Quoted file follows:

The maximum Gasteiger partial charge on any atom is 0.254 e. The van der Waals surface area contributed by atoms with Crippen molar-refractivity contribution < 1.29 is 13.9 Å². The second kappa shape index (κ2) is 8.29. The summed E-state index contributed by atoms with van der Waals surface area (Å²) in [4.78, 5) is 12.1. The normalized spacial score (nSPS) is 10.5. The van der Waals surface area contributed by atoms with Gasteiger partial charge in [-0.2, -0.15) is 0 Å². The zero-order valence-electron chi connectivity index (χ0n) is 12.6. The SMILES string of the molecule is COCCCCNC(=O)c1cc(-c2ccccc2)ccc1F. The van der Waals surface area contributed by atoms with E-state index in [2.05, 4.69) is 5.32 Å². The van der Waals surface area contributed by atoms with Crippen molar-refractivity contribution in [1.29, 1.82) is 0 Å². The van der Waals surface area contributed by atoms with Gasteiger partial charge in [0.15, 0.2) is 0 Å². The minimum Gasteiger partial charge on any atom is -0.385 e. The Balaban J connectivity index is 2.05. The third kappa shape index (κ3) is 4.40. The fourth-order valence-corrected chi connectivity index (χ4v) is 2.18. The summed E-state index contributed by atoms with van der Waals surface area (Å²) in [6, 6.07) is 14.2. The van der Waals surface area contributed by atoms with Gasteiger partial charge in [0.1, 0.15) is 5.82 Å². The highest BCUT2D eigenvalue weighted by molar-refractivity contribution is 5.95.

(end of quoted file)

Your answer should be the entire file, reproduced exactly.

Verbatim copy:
The maximum Gasteiger partial charge on any atom is 0.254 e. The van der Waals surface area contributed by atoms with Crippen molar-refractivity contribution < 1.29 is 13.9 Å². The second kappa shape index (κ2) is 8.29. The summed E-state index contributed by atoms with van der Waals surface area (Å²) in [4.78, 5) is 12.1. The normalized spacial score (nSPS) is 10.5. The van der Waals surface area contributed by atoms with Gasteiger partial charge in [-0.2, -0.15) is 0 Å². The zero-order valence-electron chi connectivity index (χ0n) is 12.6. The SMILES string of the molecule is COCCCCNC(=O)c1cc(-c2ccccc2)ccc1F. The van der Waals surface area contributed by atoms with E-state index in [2.05, 4.69) is 5.32 Å². The van der Waals surface area contributed by atoms with Crippen molar-refractivity contribution in [1.29, 1.82) is 0 Å². The van der Waals surface area contributed by atoms with Gasteiger partial charge in [0.15, 0.2) is 0 Å². The minimum Gasteiger partial charge on any atom is -0.385 e. The Balaban J connectivity index is 2.05. The third kappa shape index (κ3) is 4.40. The fourth-order valence-corrected chi connectivity index (χ4v) is 2.18. The summed E-state index contributed by atoms with van der Waals surface area (Å²) in [6, 6.07) is 14.2. The van der Waals surface area contributed by atoms with Gasteiger partial charge in [0.1, 0.15) is 5.82 Å². The highest BCUT2D eigenvalue weighted by molar-refractivity contribution is 5.95.